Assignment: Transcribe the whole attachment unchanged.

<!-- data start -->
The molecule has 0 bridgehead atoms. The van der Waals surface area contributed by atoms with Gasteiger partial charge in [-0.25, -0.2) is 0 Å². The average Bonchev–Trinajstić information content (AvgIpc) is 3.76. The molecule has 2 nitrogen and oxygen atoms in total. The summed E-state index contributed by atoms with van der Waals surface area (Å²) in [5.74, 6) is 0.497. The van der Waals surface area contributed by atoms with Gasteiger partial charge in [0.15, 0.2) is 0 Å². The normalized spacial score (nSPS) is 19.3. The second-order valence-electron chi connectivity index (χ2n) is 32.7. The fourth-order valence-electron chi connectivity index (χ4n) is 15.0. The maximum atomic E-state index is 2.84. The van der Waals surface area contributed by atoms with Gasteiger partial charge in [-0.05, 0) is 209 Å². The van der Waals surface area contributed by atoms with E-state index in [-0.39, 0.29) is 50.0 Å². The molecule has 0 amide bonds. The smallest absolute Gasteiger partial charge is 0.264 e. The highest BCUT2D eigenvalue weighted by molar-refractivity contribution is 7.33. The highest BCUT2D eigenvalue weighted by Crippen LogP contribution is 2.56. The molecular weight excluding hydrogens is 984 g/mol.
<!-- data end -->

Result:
The molecule has 0 bridgehead atoms. The van der Waals surface area contributed by atoms with Gasteiger partial charge in [-0.25, -0.2) is 0 Å². The average Bonchev–Trinajstić information content (AvgIpc) is 3.76. The molecule has 2 nitrogen and oxygen atoms in total. The summed E-state index contributed by atoms with van der Waals surface area (Å²) in [5.74, 6) is 0.497. The van der Waals surface area contributed by atoms with Gasteiger partial charge in [0.15, 0.2) is 0 Å². The normalized spacial score (nSPS) is 19.3. The second-order valence-electron chi connectivity index (χ2n) is 32.7. The fourth-order valence-electron chi connectivity index (χ4n) is 15.0. The maximum atomic E-state index is 2.84. The van der Waals surface area contributed by atoms with Gasteiger partial charge in [-0.05, 0) is 209 Å². The van der Waals surface area contributed by atoms with E-state index in [-0.39, 0.29) is 50.0 Å². The molecule has 0 amide bonds. The smallest absolute Gasteiger partial charge is 0.264 e. The highest BCUT2D eigenvalue weighted by molar-refractivity contribution is 7.33. The highest BCUT2D eigenvalue weighted by Crippen LogP contribution is 2.56. The molecular weight excluding hydrogens is 984 g/mol.